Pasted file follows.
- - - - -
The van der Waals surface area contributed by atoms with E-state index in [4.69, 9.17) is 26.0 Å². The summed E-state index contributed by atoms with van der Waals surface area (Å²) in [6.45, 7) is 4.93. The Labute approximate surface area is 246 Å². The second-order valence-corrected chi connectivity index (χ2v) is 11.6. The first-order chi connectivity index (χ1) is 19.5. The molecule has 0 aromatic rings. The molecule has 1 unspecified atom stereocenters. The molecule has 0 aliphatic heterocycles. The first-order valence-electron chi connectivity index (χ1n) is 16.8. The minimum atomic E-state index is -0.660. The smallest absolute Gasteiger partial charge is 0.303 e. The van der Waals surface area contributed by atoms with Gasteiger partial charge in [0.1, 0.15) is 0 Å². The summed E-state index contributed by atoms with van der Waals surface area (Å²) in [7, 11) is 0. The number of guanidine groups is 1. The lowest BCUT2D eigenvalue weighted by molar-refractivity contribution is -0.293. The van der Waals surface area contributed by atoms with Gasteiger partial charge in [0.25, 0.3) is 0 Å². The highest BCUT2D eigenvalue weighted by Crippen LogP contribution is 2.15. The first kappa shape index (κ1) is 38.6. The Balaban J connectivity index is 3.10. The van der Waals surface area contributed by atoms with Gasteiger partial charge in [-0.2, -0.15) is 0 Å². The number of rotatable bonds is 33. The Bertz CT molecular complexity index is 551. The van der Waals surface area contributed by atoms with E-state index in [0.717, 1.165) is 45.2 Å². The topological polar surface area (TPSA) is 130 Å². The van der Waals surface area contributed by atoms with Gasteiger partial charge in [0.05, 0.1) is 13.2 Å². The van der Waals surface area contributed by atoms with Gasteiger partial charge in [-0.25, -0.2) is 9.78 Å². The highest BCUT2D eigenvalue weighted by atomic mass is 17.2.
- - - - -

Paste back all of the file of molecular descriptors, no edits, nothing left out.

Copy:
The van der Waals surface area contributed by atoms with E-state index in [4.69, 9.17) is 26.0 Å². The summed E-state index contributed by atoms with van der Waals surface area (Å²) in [6.45, 7) is 4.93. The Labute approximate surface area is 246 Å². The second-order valence-corrected chi connectivity index (χ2v) is 11.6. The first-order chi connectivity index (χ1) is 19.5. The molecule has 0 aromatic rings. The molecule has 1 unspecified atom stereocenters. The molecule has 0 aliphatic heterocycles. The first-order valence-electron chi connectivity index (χ1n) is 16.8. The minimum atomic E-state index is -0.660. The smallest absolute Gasteiger partial charge is 0.303 e. The van der Waals surface area contributed by atoms with Gasteiger partial charge in [0.1, 0.15) is 0 Å². The summed E-state index contributed by atoms with van der Waals surface area (Å²) in [7, 11) is 0. The number of guanidine groups is 1. The lowest BCUT2D eigenvalue weighted by molar-refractivity contribution is -0.293. The van der Waals surface area contributed by atoms with Gasteiger partial charge in [0.25, 0.3) is 0 Å². The highest BCUT2D eigenvalue weighted by Crippen LogP contribution is 2.15. The first kappa shape index (κ1) is 38.6. The Balaban J connectivity index is 3.10. The van der Waals surface area contributed by atoms with Gasteiger partial charge in [-0.2, -0.15) is 0 Å². The number of rotatable bonds is 33. The Bertz CT molecular complexity index is 551. The van der Waals surface area contributed by atoms with E-state index in [0.717, 1.165) is 45.2 Å². The topological polar surface area (TPSA) is 130 Å². The van der Waals surface area contributed by atoms with Gasteiger partial charge in [0.05, 0.1) is 13.2 Å². The van der Waals surface area contributed by atoms with Gasteiger partial charge in [-0.25, -0.2) is 9.78 Å². The highest BCUT2D eigenvalue weighted by atomic mass is 17.2.